This hike was certainly a lesson in how little you can bring and still make it down, and why it is you shouldn’t make a habit of it.
The Yellow Aster Butte trail rises 3.6 miles into the North Cascades alpine, bringing hikers to an excellent viewpoint and provides many more options for continuing the trip.
For this hike we anticipated clear skies like the ones Washington has been enjoying for the past few weeks and came dressed for warm weather. Instead we got some much-needed rain, which fell without pause for the entire day.
From the trailhead the path leads up into the forest, gradually switch backing through swaths of blueberry, which are almost entirely ripe now. The lichen known as old man’s beard hung in dripping tassels and fog rolled between the trees.
At 1.5 miles into the hike the trail breaks out of the trees and traverses a slope of wildflowers. Here a fork in the trail leads to Tomyhoi Lake to the right, and your final destination of Yellow Aster Butte to the left.
It was just after this junction that a large feline made its presence known just off trail with a low growl. This prompted a quick retreat, and we ended up walking the same section with a few other hikers in order to appear larger as a group. We didn’t end up seeing the source of the noise, but it sure got the heart pumping!
After 2 miles from the junction the trail comes to an overlook that offers views of Tomyhoi Lake, Mt. Larrabee and many other points of interest. This may be the end of the hike for many, but those with more time and energy can continue further.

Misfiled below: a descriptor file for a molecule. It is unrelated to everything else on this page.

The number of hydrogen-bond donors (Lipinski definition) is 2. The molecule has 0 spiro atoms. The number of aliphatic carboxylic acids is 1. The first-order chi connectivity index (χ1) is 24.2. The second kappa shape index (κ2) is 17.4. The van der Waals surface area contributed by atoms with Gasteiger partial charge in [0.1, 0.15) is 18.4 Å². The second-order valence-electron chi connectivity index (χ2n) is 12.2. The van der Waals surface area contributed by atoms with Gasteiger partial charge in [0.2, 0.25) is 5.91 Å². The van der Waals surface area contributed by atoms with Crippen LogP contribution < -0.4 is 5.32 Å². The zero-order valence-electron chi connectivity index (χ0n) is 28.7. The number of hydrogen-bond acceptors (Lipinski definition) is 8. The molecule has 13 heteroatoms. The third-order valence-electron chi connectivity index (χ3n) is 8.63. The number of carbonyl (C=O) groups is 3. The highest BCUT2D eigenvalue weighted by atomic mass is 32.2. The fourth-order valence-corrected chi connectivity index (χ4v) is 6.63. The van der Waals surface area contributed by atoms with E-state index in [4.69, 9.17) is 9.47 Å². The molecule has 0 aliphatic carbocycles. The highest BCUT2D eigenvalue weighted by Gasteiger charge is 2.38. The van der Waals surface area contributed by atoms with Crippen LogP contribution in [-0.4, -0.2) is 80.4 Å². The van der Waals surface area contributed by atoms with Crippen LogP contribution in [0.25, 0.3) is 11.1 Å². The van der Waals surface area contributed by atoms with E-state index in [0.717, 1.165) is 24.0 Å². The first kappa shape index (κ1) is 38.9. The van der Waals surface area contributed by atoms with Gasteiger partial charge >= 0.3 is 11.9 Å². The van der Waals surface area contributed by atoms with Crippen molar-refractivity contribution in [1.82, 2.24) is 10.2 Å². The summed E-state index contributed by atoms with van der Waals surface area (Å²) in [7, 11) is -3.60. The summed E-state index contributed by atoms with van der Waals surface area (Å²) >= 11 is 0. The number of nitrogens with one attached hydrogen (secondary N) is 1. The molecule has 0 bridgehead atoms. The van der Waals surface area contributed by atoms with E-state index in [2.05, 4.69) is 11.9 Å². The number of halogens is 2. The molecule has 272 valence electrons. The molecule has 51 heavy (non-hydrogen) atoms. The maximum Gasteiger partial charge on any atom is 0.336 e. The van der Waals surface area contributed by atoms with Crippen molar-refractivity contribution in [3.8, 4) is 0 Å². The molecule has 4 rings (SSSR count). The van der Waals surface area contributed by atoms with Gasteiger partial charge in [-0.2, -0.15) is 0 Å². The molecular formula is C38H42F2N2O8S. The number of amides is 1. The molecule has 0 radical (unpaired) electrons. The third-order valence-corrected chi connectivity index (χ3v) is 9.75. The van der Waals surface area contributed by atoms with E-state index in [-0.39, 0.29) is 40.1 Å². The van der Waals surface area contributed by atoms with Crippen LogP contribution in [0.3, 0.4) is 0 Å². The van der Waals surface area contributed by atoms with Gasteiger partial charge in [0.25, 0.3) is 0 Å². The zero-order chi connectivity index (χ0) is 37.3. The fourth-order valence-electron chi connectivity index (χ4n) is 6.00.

From this point you can access many more incredible areas. If you drop down and to the west there is a collection of alpine lakes called tarns that dot a large meadow. Heading north would take you to the boot pack leading up to Tomyhoi Peak, and to the east continues the trail the summit of Yellow Aster Butte.
If you choose to continue from the viewpoint onto the summit of Yellow Aster know that it isn’t for the faint of heart. Large cliffs skirt the trail and using your hands to scramble up the slope is often required.
All of this technical scrambling was compounded by the wind and hail that began to fall as we gained elevation and at more than a few places a slip wouldn’t have ended pretty.
Atop the 6241-foot summit block there’s scant space to stand, but the commanding views will glue your feet in places for at least a few minutes. Below you to the north are sheer cliffs that drop a few hundred feet, so watch it coming back down.
The hike down was pretty miserable. The wind had kicked up and turned an already cold rain into something more akin to a doctor’s numbing agent. Our feet squelched in our boots, fists couldn’t close and constant movement was essential to staying warm.
Surely we could have avoided all this with the correct clothing. Waterproof pants, gaiters to go over boots, warm gloves and even waterproof over gloves. But often the outdoors has other plans and as a hiker sometimes you’ve got to roll with the punches.
Directions: Head East on the Mt. Baker Highway, passing through the town of Glacier. 12 miles after town will be the DOT snowplow garages, and a dirt road heading up into the hills. Drive 4.5 miles until you reach the Yellow Aster Butte Trailhead parking.